The Appropriate Way to Talk Politics at Work

It can be hard to steer clear of this hot-button topic on the job.

By SHARE

With the coming election and the constant coverage on just about every news channel, it can be hard to steer clear of politics while making small talk at work. Nonetheless, irrelevant hot-button political beliefs don't have a place in the office.

While it may make for some great debates with your friends or online forums, getting riled up about your political beliefs at work does you no good in the long run. In turn, discussing politics heatedly puts you at a risk of potentially damaging your professional relationships.

Going down that path means increasing your probability of completely offending others, says Liz Taylor, business etiquette expert and founder of Etiquette Principles.

"People are extremely passionate about their views and most people think they know what is right," she says. "So why risk losing the respect of a co-worker over a short conversation?"

Of course, sometimes you can't avoid the topic if a co-worker brings it up first. Here's how to handle it:

1. Don't change the subject too abruptly. If a colleague brings up politics at work, etiquette expert Jodi R. R. Smith of Mannersmith Etiquette Consulting says that it's okay to chat with them—just keep your guard up. "As soon as the conversation gets heated, it is time to move on to something safer," she says.

If someone's talking passionately about their adoration for presidential nominee Mitt Romney's tax plan, listen. It can come off as condescending to ignore their perspective and quickly change the subject.

It's all about tact. Instead, it's best to gradually transition into a work-related topic by first neutrally entertaining their perspective and then transitioning into the new topic.

2. Channel your inner journalist. In other words, ask questions and don't be opinionated. Try and get the facts and engage by asking questions about their point of view without focusing on your own stance. "If the conversation gets heated, change the topic," Smith says.

Some questions to ask:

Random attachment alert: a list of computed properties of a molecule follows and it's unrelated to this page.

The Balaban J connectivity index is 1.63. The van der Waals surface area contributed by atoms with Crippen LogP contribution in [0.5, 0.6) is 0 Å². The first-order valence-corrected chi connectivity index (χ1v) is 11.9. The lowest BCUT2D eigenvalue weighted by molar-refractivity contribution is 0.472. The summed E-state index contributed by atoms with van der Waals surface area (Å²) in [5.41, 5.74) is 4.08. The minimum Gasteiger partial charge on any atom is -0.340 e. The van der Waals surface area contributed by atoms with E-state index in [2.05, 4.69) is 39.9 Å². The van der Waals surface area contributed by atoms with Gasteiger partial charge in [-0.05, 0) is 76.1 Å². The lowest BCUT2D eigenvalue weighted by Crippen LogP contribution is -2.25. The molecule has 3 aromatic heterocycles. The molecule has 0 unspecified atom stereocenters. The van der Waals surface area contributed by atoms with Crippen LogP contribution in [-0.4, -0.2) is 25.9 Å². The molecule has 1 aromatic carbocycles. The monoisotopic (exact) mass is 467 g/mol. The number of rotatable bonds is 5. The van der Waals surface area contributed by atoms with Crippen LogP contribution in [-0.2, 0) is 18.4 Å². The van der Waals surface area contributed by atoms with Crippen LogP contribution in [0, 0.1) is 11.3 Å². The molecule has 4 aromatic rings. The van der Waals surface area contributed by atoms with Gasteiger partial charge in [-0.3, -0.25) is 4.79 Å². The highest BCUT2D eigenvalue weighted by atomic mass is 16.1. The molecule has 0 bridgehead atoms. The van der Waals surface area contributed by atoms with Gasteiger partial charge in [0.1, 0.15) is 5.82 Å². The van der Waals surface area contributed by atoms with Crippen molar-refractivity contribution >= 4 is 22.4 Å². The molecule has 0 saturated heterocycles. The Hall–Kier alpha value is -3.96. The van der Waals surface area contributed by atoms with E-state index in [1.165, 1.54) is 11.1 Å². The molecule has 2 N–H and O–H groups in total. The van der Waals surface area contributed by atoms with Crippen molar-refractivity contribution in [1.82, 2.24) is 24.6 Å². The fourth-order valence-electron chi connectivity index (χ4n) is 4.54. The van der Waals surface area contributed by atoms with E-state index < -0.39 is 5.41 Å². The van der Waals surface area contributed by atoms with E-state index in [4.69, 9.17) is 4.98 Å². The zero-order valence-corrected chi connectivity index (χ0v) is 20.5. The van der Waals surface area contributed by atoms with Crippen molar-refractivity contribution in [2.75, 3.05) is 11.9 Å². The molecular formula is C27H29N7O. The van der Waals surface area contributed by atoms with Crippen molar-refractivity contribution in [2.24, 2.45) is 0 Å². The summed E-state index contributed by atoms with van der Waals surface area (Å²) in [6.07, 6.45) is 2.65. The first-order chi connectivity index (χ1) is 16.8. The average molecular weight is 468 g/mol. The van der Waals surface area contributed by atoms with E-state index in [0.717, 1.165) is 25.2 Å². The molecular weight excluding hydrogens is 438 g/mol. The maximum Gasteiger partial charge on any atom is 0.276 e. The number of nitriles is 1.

• What issues are important to you?
  • What does your candidate hope to do about these issues?
  • I read that (insert a topic), is that your experience as well?
  • Nod along and listen to their answers. This will make them feel appreciated and keep the heat off of you.

    3. Avoid contentious debates. If it really starts getting heated, take a deep breath and remember to be the bigger person. Some neutralizing phrases you could use to dilute the debate include: "I see where you're coming from" or "This is why I enjoy speaking with you, we have such different perspectives. Thank you for explaining your point of view."

    A recent Forbes article offers a reminder that causing a major disruption ignited by a fiery political discussion could be cause for termination. Private employers do have the right to bar some political discussions in the workplace. It's worth checking your company's policy on political discussions.

    4. Make a graceful exit. After the conversation has cooled down and fizzled, make your exit. "Oh, look at the time. I must go prep for my 10 'o clock. I'll catch you later" is a perfectly suitable way to go, Smith suggests.

    Taylor says it's okay to evenly change the topic. For instance, "did you have a chance to watch the baseball game last night?" is a great way to go. "Anything to get their mind off politics," she says.

    Ritika Trikha is a writer for CareerBliss, an online career community dedicated to helping people find happiness in the workplace. Check out CareerBliss for millions of job listings, company reviews, salary information, and a free career happiness assessment.

    TAGS:
    careers
    corporate culture
    2012 presidential election

    You Might Also Like